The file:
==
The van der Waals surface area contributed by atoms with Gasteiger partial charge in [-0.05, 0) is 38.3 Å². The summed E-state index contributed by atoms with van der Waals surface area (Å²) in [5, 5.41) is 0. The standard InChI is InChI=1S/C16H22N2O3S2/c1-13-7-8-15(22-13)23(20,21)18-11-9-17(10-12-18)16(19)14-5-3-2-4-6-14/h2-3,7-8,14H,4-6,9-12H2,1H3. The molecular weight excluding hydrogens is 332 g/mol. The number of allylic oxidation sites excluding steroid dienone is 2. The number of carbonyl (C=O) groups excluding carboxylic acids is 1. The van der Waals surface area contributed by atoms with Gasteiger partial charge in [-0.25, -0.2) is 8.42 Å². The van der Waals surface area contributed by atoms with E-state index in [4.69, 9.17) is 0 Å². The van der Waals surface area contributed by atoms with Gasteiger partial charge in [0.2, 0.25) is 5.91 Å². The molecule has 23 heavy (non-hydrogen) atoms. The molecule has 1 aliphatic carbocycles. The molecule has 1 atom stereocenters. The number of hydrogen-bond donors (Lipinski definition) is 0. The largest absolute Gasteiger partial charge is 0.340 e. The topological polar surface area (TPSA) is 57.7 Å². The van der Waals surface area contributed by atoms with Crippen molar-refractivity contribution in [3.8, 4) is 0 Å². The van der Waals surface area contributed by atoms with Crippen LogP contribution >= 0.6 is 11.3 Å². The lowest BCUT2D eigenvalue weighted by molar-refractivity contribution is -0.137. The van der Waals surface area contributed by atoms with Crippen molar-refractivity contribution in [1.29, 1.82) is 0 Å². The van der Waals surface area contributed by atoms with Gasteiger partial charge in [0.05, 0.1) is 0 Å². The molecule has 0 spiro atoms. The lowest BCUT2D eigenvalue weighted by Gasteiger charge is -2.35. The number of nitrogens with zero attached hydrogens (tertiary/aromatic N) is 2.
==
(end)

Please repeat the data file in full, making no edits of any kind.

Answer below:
The van der Waals surface area contributed by atoms with Gasteiger partial charge in [-0.05, 0) is 38.3 Å². The summed E-state index contributed by atoms with van der Waals surface area (Å²) in [5, 5.41) is 0. The standard InChI is InChI=1S/C16H22N2O3S2/c1-13-7-8-15(22-13)23(20,21)18-11-9-17(10-12-18)16(19)14-5-3-2-4-6-14/h2-3,7-8,14H,4-6,9-12H2,1H3. The molecular weight excluding hydrogens is 332 g/mol. The number of allylic oxidation sites excluding steroid dienone is 2. The number of carbonyl (C=O) groups excluding carboxylic acids is 1. The van der Waals surface area contributed by atoms with Gasteiger partial charge in [-0.25, -0.2) is 8.42 Å². The van der Waals surface area contributed by atoms with E-state index in [4.69, 9.17) is 0 Å². The van der Waals surface area contributed by atoms with Gasteiger partial charge in [0.2, 0.25) is 5.91 Å². The molecule has 23 heavy (non-hydrogen) atoms. The molecule has 1 aliphatic carbocycles. The molecule has 1 atom stereocenters. The number of hydrogen-bond donors (Lipinski definition) is 0. The largest absolute Gasteiger partial charge is 0.340 e. The topological polar surface area (TPSA) is 57.7 Å². The van der Waals surface area contributed by atoms with Crippen molar-refractivity contribution in [3.8, 4) is 0 Å². The van der Waals surface area contributed by atoms with Crippen LogP contribution >= 0.6 is 11.3 Å². The lowest BCUT2D eigenvalue weighted by molar-refractivity contribution is -0.137. The van der Waals surface area contributed by atoms with Crippen molar-refractivity contribution in [1.29, 1.82) is 0 Å². The van der Waals surface area contributed by atoms with Gasteiger partial charge in [0.05, 0.1) is 0 Å². The molecule has 0 spiro atoms. The lowest BCUT2D eigenvalue weighted by Gasteiger charge is -2.35. The number of nitrogens with zero attached hydrogens (tertiary/aromatic N) is 2.